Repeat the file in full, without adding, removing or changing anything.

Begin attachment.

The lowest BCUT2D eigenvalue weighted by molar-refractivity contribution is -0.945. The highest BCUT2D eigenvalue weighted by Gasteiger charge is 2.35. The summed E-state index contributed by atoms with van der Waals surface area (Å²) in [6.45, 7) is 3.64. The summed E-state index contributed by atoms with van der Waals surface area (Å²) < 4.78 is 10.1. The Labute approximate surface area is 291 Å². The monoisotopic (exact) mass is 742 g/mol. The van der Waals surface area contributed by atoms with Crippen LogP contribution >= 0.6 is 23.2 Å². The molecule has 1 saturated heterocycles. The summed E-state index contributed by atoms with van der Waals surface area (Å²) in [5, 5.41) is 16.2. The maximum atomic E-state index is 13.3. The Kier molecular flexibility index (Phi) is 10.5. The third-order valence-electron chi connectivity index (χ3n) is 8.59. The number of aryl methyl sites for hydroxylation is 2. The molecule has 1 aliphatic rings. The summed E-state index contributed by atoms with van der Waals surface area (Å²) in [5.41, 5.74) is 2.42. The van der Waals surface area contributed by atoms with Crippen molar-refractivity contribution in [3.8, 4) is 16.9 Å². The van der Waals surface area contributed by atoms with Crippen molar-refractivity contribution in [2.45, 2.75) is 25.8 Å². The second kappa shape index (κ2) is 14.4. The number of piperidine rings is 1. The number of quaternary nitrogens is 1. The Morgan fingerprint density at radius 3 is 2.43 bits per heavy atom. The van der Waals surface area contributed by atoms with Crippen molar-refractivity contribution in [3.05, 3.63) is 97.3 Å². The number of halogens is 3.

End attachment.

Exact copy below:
The lowest BCUT2D eigenvalue weighted by molar-refractivity contribution is -0.945. The highest BCUT2D eigenvalue weighted by Gasteiger charge is 2.35. The summed E-state index contributed by atoms with van der Waals surface area (Å²) in [6.45, 7) is 3.64. The summed E-state index contributed by atoms with van der Waals surface area (Å²) < 4.78 is 10.1. The Labute approximate surface area is 291 Å². The monoisotopic (exact) mass is 742 g/mol. The van der Waals surface area contributed by atoms with Crippen LogP contribution >= 0.6 is 23.2 Å². The molecule has 1 saturated heterocycles. The summed E-state index contributed by atoms with van der Waals surface area (Å²) in [5, 5.41) is 16.2. The maximum atomic E-state index is 13.3. The Kier molecular flexibility index (Phi) is 10.5. The third-order valence-electron chi connectivity index (χ3n) is 8.59. The number of aryl methyl sites for hydroxylation is 2. The molecule has 1 aliphatic rings. The summed E-state index contributed by atoms with van der Waals surface area (Å²) in [5.41, 5.74) is 2.42. The van der Waals surface area contributed by atoms with Crippen molar-refractivity contribution in [3.8, 4) is 16.9 Å². The van der Waals surface area contributed by atoms with Crippen molar-refractivity contribution in [2.45, 2.75) is 25.8 Å². The second kappa shape index (κ2) is 14.4. The number of piperidine rings is 1. The number of quaternary nitrogens is 1. The Morgan fingerprint density at radius 3 is 2.43 bits per heavy atom. The van der Waals surface area contributed by atoms with Crippen molar-refractivity contribution in [3.05, 3.63) is 97.3 Å². The number of halogens is 3.